When Newlands died in 1917, the house was purchased by George Thatcher, the prominent local attorney for George Wingfield. Thatcher was a well-known and successful divorce lawyer, who occasionally let his prominent clients reside in his home. This was the case when Woolworth dime store heiress Barbara Hutton came to Reno for a divorce in 1935. It was held in trust for Mrs. George Thatcher until 1979 when the National Trust for Historic Preservation's Endangered Properties Fund purchased it to protect it from being altered or demolished. Some of the restoration has been paid for by grants for historical properties. The house was purchased in 1984 by city councilman Dan Gustin and his wife, Melinda, who used to own "My Favorite Muffin" and who are continuing the restoration of the property and landscaping of the home. The house was one of four featured on Bob Vila's TV program Restore America in April 2000. The Gustins have been honored with the City of Reno Preservation Award.
37Forest Eccles House (1920)245 Lee Avenue
Designed in 1920 by Frederic J. DeLongchamps in the Mediterranean style for Forest Eccles whose family founded the Reno Grocer Company and the Reno Furniture Company. This house has 4 bedrooms and 4.5 baths.  It is 3,408 sf with a 1,584 sf unfinished basement.

Currently owned by: Doug Schuster.
38Edward Chism House (1927)575 Ridge Street
Designed in 1927 by Frederic J. DeLongchamps for Edward Chism of the Chism Dairy and Ice Cream Company, this house has 4 bedrooms and 2.5 baths. It is 3,548 sf, with a 1,287 sf unfinished basement. It has an arched entrance, half timbering, and a hidden porch.

Currently owned by: Mercedes De La Garza and Scott Gibson, who purchased it in 2002 for $599,000.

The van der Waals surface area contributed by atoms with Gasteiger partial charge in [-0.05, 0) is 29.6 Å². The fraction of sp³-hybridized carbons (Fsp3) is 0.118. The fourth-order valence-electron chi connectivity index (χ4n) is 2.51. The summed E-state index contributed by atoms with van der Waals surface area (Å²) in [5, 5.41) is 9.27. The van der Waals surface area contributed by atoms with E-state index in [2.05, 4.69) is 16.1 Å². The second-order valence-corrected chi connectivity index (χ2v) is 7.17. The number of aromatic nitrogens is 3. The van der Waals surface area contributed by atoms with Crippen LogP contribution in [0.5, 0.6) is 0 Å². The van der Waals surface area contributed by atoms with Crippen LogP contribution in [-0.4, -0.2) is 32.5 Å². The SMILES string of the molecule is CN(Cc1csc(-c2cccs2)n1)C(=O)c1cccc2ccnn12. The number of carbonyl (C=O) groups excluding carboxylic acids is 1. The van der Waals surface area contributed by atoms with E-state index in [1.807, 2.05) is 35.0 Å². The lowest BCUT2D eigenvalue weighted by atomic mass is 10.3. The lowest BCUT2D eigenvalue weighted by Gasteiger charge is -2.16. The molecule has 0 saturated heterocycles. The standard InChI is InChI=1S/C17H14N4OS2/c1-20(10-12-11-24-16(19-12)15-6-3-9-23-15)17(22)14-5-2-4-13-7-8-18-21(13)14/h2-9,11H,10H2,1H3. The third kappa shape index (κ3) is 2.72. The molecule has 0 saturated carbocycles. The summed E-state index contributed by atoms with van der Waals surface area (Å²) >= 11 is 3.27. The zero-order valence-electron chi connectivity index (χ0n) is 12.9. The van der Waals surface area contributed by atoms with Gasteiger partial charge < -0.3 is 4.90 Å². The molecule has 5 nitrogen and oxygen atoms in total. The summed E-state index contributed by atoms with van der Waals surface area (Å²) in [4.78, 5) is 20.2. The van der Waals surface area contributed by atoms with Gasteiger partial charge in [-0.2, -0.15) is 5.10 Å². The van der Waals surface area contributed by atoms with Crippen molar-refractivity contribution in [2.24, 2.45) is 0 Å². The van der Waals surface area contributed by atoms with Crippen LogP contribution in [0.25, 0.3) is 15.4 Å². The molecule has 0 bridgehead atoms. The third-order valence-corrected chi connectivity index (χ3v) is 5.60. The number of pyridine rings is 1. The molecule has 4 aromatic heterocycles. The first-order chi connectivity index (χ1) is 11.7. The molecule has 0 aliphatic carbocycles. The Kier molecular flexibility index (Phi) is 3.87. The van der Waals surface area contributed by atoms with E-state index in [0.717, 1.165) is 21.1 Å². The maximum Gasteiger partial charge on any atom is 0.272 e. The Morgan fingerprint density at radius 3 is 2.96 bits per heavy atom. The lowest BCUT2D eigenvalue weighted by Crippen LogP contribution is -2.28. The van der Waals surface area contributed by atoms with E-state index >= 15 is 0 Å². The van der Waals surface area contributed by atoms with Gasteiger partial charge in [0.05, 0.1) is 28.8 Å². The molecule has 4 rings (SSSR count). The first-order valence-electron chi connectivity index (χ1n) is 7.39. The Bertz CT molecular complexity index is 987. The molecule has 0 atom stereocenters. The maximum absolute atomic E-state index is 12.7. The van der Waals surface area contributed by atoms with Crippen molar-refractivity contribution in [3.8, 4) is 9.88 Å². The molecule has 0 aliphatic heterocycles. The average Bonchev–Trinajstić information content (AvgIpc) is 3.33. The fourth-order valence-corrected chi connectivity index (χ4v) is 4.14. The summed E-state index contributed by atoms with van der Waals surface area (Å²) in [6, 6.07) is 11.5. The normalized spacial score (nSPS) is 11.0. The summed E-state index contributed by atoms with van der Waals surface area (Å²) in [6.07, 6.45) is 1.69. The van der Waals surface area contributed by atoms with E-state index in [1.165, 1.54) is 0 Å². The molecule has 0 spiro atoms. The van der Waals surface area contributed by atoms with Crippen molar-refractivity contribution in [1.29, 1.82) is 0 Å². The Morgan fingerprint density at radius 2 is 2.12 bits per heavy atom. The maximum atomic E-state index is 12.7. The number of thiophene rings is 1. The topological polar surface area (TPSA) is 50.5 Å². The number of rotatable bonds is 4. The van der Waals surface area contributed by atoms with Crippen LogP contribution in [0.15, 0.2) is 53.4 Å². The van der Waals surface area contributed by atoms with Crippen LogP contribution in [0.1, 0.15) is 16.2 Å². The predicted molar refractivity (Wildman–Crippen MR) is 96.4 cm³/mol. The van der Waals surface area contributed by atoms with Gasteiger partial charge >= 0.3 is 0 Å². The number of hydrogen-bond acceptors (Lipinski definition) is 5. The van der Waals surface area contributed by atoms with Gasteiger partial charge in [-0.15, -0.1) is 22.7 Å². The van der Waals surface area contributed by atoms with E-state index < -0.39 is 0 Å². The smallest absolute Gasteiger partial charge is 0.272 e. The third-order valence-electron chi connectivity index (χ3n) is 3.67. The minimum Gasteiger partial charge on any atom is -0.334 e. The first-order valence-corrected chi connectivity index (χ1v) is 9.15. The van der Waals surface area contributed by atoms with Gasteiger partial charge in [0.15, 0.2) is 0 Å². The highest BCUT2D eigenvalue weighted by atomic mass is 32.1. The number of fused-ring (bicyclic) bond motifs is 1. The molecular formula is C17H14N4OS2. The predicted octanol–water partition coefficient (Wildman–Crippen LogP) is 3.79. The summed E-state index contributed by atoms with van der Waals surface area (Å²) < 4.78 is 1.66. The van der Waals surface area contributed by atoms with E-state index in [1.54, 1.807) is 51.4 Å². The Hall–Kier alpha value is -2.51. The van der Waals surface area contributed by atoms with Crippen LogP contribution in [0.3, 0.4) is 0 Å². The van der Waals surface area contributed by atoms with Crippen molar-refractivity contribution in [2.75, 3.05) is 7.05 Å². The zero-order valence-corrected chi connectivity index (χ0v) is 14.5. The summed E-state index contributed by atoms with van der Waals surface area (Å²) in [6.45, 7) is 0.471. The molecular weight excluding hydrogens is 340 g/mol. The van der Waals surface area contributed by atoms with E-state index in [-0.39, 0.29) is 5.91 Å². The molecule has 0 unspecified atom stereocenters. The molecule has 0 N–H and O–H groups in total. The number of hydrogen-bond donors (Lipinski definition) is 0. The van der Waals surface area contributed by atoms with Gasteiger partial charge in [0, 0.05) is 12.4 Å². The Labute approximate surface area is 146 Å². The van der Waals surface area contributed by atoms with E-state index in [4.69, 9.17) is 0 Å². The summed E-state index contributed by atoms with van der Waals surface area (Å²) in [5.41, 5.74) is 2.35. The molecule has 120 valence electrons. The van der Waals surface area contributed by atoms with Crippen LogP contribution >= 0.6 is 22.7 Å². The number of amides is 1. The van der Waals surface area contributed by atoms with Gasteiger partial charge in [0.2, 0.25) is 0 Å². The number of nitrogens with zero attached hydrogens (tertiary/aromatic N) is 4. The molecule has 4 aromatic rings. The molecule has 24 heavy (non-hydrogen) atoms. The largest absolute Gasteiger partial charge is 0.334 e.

39 West/Bart Hood Mansion (1921) 599 Ridge Street Might be called the "medical mansion".  Designed by Edward Parsons as an addition to the original Nixon mansion stables, this house was built in 1921 for Dr. Claudius W. West. West put medical shields on the concrete flower boxes in front of the house. It was acquired by Dr. A.J. "Bart" Hood in the early 1930s when Hood added a "children's wing".  At that time, the 5,641 sf Hood Mansion had 7 bedrooms and 8 bathrooms.  The house's horizontal plan, tile roof and arched windows are typical of the Mediterranean style.   Hood was a descendent of the state's first doctor and his wife was an heiress to the Woolworth and Charlton fortunes.  In 1935, Woolworth heiress Barbara Hutton married her second of seven husbands,  Count Kurt von Haugwitz-Reventlow, in front of the fireplace in this house. Barbara Hutton was later married to Cary Grant for 3 years, between 1942-1945. Most of her other husbands were royalty.

Currently owned by: Harry and Carla Hart who bought it in 1994 for $950,000

The information for this bike tour was excerpted from various sources:

Last updated: 7/05/08